The Institute for the Advancement of the American Legal System has engaged a researcher to track the program’s results, with a full evaluation after three years. “We’ve always said this is a three-year research project,” Taylor says. “We want to look at outcomes so we can truly assess the advantages and disadvantages of this approach.”


Whatever the research shows, anecdotally the program has already logged successes. Pamela Robinson says the outcome mediated at the resource center was equitable for both her and her ex-husband, Jason, though she didn’t initially feel that way.

“When we got down to splitting our assets and talking about things like credit card debt, that’s probably where it got most tense,” she recalls. “I did have questions because it didn’t go so much in my favor. I have friends who are attorneys and CPAs, and I said, ‘Does this sound right?’ They backed up what the person at the resource center was saying.”

Not having a lawyer was actually a benefit, in Robinson’s opinion. “During the division of the assets, when I came out thinking I was paying more—and I was, but that’s what was fair and equitable—it was important that I didn’t have somebody in my corner egging me on to fight,” she says. “I could see where this could get ugly if we were in court and represented by people batting for us, rather than having two people who were advocates for both of us and for the family.

“It always came back to the family. That makes you put your fists down and remember, ‘I’m not here to win.’ It’s just an undoing, and it felt like that.”

Where did the puppy fit in? “One of the counselors brought in her dog—a teeny tiny puppy—and how can you be mad when a puppy’s in the room?” asks Robinson. “It made it about the family. That was priceless, and that really helped us.”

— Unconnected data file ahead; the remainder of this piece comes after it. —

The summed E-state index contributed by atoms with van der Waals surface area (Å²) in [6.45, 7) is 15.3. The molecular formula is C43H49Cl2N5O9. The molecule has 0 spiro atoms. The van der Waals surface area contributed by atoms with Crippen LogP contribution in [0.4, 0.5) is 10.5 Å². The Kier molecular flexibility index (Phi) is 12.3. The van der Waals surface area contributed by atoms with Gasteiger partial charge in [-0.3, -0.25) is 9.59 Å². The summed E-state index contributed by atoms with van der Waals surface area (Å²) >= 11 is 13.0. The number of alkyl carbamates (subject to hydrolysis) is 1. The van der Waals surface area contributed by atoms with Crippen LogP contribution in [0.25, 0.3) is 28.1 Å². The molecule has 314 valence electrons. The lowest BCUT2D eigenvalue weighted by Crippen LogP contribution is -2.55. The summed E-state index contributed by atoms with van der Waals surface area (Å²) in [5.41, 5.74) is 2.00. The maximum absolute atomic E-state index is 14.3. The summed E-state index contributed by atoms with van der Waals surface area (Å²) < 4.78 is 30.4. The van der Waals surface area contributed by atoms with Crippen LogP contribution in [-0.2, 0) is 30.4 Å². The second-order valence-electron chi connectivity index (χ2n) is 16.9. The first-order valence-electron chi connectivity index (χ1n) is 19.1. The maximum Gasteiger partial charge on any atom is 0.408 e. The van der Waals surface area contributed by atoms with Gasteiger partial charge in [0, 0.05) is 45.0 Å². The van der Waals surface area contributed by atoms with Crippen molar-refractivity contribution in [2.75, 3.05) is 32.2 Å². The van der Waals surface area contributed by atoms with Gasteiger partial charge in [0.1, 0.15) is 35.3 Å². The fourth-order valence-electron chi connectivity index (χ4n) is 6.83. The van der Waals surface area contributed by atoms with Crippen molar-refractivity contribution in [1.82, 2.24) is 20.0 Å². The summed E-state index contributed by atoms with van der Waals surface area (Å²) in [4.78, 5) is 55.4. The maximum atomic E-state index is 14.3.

Dena and Steven Singer are also relieved to have divorced without the stress, anger and cost they’ve seen others endure. They have two kids in college and another who’s 12, and they signed the papers to end their 25-year marriage in October.

“I’m glad we went through this process this way,” says Dr. Steven Singer, a family practitioner in Littleton, Colorado. “In family medicine, we’re doing more outreach with care management, trying to get more of an idea of what’s happening in the home.”

“In a way, I feel this was a much healthier way for me to go through this,” he says. “Even though there’s some antagonism and anger and all these emotional feelings wrapped up with a failed marriage, it made it tolerable to go through.”

Dena Singer, an emergency room physician’s assistant, heard about the program from a friend and visited the center the day she called for more information.

“I loved it,” she says. “What we didn’t want was for it to be adversarial, and I didn’t want it to be piecemeal. But aside from that, we really wanted a place my kids could go to, even my older ones.

“What kept me in my marriage too long was that it always felt too big to disentangle. Then someone says, ‘We can help you figure out the infrastructure of your life and separate that out, teach you the legal stuff and also deal with the emotional struggles like teaching you how to tell the kids.’ “

Though the couple didn’t engage many of the mental health resources during their dissolution—primarily, they say, because their schedules didn’t permit it—both expect their 12-year-old to join the kids’ group therapy sessions in the future.

As if her divorce weren’t enough of a challenge, Dena Singer’s niece disappeared at the same time and was never found. “I’m a really strong and a really thoughtful woman, and during that time I felt like I was falling off a cliff,” she says. “I’m very thankful for the people in my life who kept me from doing that, and the people at the center are part of that group. … I could tour the country and talk to legislators and sell this program.”

Jonathan Terbush

Jonathan Terbush, divorced father of three, touts the supportive services. Photo by Willie Petersen.

Jonathan Terbush, an internal auditor from Denver, calls himself a “huge evangelist” for the program. “I’ve told—